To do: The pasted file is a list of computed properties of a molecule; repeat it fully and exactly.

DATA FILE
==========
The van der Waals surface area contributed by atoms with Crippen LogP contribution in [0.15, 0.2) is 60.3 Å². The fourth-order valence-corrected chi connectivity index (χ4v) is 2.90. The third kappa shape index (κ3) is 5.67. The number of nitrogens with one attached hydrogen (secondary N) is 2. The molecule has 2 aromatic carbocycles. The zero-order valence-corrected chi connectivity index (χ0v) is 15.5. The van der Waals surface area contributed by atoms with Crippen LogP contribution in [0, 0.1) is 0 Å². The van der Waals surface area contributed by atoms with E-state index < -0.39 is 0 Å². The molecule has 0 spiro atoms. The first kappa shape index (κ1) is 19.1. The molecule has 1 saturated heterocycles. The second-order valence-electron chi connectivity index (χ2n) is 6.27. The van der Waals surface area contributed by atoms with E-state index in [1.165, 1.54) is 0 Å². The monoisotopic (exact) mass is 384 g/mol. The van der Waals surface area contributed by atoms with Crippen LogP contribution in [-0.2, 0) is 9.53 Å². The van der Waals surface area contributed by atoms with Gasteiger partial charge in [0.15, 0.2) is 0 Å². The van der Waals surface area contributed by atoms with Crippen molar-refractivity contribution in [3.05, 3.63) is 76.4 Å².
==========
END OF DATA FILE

The van der Waals surface area contributed by atoms with Crippen LogP contribution in [0.15, 0.2) is 60.3 Å². The fourth-order valence-corrected chi connectivity index (χ4v) is 2.90. The third kappa shape index (κ3) is 5.67. The number of nitrogens with one attached hydrogen (secondary N) is 2. The molecule has 2 aromatic carbocycles. The zero-order valence-corrected chi connectivity index (χ0v) is 15.5. The van der Waals surface area contributed by atoms with Crippen LogP contribution in [0, 0.1) is 0 Å². The van der Waals surface area contributed by atoms with E-state index < -0.39 is 0 Å². The molecule has 0 spiro atoms. The first kappa shape index (κ1) is 19.1. The molecule has 1 saturated heterocycles. The second-order valence-electron chi connectivity index (χ2n) is 6.27. The van der Waals surface area contributed by atoms with E-state index in [1.165, 1.54) is 0 Å². The monoisotopic (exact) mass is 384 g/mol. The van der Waals surface area contributed by atoms with Crippen LogP contribution in [-0.2, 0) is 9.53 Å². The van der Waals surface area contributed by atoms with Gasteiger partial charge in [0.15, 0.2) is 0 Å². The van der Waals surface area contributed by atoms with Crippen molar-refractivity contribution in [3.05, 3.63) is 76.4 Å².